Can you survive on 500MB mobile data per month?

Summary:With mobile data being capped away from the existing 'unlimited' model, often at 500MB and subsequent, sizeable chunks with increasing charges, could you survive with a lower capped limit?

The answer should really be "yes", with no argument. But let's not turn this into another one of my half-arsed essays...

Just before upgrading to my new BlackBerry contract (I sent the Torch straight back, opting instead for a far more productive, less fun (and weighty) Bold 9700), I was fully aware my new contract would no longer cover unlimited mobile data access.

Considering the perceived amount of data I churn through a month - including over 100 emails a day spread over two email accounts, attachments downloaded, Facebook and Twitter (photos and media included), uploading content, updating and downloading mobile application and through browsing various mobile sites, it turns out I don't use all that much.

When I signed this current contract for 24 months, after taking absolutely minutes to come to a rational, logical and well-thought out decision; balancing the tariff, minutes, data limits, monthly costs and contract length, I signed on the dotted line.

But the only data bundle option I could go for, really, was the 750MB data limit per month, which just so happened to be thrown in automatically with the £30 line rental and £5 BlackBerry bolt-on per month.

Looking back over the last six months, I calculated my monthly usage.

Only 85MB per month on average. Who needs unlimited mobile data access when 100MB a month at a cheaper rate would suffice? To me, 750MB is lot of data per month, and I am a 'heavy' user of my phone, even though the aforementioned data usage shows that in reality I am not.

As Charles Arthur at the Guardian pointed out a few months ago, the average user on my network, O2 only uses 200MB a month. Taking into account the poor 3G coverage in the UK though O2 had the monopoly on the iPhone and subsequent 3G/S for years, it isn't bad going.

But while 97% of O2's customers used less than 500MB per month, a staggering 0.1% of customers used over 36% of the total data consumed by its entire user base.

Why? It's those pesky file sharers again, ruining it for the rest of us. Granted, this is the first gripe I've had with file sharers and pirates, regardless of the fact that it doesn't affect me directly nor the vast majority of O2's customers.

But not everybody churns through less than 100MB per month. The key, as one student employee of my local phone store told me, is that BlackBerry devices which are growing ever more popular with the Generation Y uses network compression; scaling down 90% of all bandwidth over the network. I can't prove this, but I'll take his word for it.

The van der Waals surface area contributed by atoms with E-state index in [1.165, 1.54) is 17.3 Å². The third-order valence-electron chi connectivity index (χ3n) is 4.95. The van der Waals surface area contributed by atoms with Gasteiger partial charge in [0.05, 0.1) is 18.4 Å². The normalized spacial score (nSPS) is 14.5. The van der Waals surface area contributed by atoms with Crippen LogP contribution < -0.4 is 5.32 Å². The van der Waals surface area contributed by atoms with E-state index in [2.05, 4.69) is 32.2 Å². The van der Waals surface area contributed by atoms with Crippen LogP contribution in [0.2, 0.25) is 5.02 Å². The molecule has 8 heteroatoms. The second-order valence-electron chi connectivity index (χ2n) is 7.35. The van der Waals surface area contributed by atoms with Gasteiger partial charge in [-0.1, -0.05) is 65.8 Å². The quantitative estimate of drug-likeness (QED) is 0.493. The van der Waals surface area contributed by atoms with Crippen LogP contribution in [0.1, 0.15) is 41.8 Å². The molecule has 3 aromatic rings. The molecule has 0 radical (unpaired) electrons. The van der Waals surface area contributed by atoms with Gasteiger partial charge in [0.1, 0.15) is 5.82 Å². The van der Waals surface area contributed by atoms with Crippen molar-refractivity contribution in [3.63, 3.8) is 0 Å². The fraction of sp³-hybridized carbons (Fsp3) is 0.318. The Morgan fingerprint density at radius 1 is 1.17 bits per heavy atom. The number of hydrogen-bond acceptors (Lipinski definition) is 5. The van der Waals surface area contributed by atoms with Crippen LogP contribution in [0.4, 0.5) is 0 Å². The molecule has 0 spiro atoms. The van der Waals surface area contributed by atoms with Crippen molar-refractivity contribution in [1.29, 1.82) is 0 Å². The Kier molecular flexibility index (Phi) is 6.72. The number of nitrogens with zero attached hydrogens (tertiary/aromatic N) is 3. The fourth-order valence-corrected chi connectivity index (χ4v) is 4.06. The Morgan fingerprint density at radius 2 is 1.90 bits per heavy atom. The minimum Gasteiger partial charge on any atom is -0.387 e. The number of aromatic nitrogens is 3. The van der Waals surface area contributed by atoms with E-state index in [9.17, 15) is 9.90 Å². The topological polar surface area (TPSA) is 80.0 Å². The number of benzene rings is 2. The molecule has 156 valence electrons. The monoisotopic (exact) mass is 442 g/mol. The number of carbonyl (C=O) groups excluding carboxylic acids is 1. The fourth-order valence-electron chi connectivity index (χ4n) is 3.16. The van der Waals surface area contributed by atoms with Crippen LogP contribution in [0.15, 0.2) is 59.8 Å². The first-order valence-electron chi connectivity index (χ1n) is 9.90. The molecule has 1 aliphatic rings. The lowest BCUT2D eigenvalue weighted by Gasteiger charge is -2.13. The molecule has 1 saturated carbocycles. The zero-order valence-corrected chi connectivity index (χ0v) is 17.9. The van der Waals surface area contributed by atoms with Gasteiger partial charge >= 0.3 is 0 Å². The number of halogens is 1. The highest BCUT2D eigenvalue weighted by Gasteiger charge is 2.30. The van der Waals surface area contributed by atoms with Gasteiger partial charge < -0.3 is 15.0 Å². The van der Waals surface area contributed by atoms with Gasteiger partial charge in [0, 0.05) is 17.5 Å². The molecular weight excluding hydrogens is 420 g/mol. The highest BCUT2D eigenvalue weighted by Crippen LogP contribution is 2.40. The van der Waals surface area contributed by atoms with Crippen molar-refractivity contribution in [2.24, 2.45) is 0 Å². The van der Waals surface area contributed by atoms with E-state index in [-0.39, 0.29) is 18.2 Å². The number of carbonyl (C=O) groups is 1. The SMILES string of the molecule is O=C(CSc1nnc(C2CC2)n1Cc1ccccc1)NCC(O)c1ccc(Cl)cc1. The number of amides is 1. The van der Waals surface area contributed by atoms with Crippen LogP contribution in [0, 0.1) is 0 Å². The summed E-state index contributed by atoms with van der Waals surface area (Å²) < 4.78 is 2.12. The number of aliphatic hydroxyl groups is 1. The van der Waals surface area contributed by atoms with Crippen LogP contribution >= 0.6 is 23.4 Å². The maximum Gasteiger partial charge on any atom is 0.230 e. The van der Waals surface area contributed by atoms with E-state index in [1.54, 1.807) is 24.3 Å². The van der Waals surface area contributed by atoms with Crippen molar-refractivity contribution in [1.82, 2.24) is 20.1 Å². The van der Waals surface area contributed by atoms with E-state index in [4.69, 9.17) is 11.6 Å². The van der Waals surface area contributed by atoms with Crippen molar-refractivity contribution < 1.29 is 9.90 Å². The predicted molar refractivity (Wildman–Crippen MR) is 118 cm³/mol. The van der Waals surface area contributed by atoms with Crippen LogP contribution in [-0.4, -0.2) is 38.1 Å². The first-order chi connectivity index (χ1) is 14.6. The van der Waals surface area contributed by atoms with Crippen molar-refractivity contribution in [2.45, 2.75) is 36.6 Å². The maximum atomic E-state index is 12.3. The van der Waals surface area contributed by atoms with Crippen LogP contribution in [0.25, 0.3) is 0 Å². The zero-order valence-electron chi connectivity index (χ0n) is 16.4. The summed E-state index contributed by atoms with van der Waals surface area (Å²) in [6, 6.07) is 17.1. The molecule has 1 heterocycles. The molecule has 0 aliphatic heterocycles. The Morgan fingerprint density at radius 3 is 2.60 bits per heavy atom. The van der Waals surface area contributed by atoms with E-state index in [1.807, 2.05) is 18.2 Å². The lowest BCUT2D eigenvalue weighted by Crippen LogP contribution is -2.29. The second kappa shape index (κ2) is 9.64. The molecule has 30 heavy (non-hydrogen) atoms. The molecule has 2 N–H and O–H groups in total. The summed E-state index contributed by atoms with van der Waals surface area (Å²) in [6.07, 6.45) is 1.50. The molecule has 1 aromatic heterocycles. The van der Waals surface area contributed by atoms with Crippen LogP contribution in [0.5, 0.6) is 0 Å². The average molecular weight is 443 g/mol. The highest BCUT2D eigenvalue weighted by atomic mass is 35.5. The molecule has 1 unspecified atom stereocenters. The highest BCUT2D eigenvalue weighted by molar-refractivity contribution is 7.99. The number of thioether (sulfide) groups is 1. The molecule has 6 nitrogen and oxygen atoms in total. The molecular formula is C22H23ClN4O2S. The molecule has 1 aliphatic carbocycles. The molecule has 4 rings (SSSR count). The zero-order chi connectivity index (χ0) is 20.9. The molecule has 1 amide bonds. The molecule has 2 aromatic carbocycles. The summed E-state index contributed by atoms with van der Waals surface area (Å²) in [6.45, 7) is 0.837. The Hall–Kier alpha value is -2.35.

Other considerations to take into account such as the capable network speed of your device - whether it is 3G compatible tied in with whether you can receive 3G speeds in your area. But also, the prevalence of Wi-Fi access, and again whether your device has it plays a part too.

But in most cases, the Generation Y do not need Wi-Fi as a necessary complement to a cell smartphone. Yes, there will be times when you want to watch a video on YouTube on your device, but more often than not it can be sent as a Facebook link when you're back at home on your home broadband connected computer.

I think in this case, when customers revolt because something with unlimited length or depth gets clipped to a finite amount, it pays long term to give customers more than they need - or at least think that.

AT&T offer a $25 per month plan to access a 2GB capped data limit, and a $15 per month plan which offers a significantly lower cap of only 200MB. But I would jump at the chance for each month to buy an extra two beers with the ten bucks I'd gain back.

Nobody uses 2GB of mobile data bandwidth; unless you are indeed file sharing from your cell phone or download your entire email mailbox onto a non-BlackBerry device in one go. But their home broadband must be slower than roadkill playing chicken in the traffic.

[poll id="34"]

Topics: Mobility

About

Zack Whittaker writes for ZDNet, CNET, and CBS News. He is based in New York City.

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